• carat •
Part of Speech: Noun
Meaning: 1. A measure of weight in precious stones equal to about 1/150 of an ounce troy, or 3.2 grains. 2. (Outside the US) A measure of the purity of gold equal to 1/24 the purity of unalloyed gold. Pure gold is 24 carats (or karats; see the next section).
Notes: Today's Good Word has a variant, karat, which is used in sense 2 above only in the US. So, in the US a diamond might be six carats in weight but gold is of six karats purity (6 parts gold, 18 parts alloy). Elsewhere in the English-speaking world, both are carats.
In Play: Today's Good Word (or words) first and foremost refers to jewelry: "Mercedes Benz thought that since all her gold jewelry was 24 karats, she should have a 24-carat diamond to match." Of course, karat is also a part of the word 24-karat, which may be applied anywhere "pure" or "absolute" is intended: "Phil Anders is a 24-karat scoundrel when it comes to his behavior toward women."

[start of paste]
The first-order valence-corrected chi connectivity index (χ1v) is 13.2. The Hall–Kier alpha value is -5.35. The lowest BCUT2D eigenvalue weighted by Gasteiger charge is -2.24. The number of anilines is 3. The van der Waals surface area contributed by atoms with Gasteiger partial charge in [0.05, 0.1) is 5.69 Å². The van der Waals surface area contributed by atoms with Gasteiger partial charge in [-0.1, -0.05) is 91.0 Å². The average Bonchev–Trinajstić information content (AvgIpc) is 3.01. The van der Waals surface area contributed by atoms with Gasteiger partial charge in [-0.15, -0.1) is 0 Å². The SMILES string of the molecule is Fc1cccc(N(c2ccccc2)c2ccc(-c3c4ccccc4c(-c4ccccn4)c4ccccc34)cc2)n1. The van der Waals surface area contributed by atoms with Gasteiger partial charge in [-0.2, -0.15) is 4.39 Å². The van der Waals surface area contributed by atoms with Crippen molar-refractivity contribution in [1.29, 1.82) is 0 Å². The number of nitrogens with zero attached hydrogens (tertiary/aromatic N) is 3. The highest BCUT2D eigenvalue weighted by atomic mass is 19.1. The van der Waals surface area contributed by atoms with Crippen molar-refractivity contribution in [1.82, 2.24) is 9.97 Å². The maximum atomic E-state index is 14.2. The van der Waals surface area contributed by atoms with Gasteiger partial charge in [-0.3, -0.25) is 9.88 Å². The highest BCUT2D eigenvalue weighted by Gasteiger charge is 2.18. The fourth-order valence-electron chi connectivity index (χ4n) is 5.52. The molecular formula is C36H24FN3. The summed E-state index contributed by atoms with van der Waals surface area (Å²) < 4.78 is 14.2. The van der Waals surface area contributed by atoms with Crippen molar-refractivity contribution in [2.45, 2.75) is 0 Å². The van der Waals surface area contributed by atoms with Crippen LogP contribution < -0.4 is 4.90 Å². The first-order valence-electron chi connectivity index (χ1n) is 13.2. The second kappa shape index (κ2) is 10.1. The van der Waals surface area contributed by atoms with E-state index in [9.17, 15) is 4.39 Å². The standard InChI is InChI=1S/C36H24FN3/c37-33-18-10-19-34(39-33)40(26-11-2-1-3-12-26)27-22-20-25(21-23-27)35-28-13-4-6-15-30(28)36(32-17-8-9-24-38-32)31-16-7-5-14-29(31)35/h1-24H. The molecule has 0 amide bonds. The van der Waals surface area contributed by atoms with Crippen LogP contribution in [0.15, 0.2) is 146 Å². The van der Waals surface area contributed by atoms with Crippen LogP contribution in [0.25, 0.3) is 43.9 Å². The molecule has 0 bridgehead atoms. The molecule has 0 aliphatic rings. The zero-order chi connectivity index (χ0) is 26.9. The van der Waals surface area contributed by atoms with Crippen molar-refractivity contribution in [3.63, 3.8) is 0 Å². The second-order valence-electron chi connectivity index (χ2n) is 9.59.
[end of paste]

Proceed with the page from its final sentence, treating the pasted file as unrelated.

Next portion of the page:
Word History: Pack your bags; we are going on a long journey retracing the tracks of carat. This word was first spotted in the form of Greek keration "little horn", a diminutive of keras, keratos "horn". (We recently found this word behind migraine, too.) The second meaning of this word, however, was "carob seed", a standard weight back in those days for weighing small quantities. Arabic picked up the word from Greek, converting it to qirat "pod, husk, weight of four grains". The Romans borrowed the word back from the Arabs as Medieval Latin quaratus "carat". This led to Italian carato and French carat, the word English borrowed. Are you still with me? Wasn't that fun?
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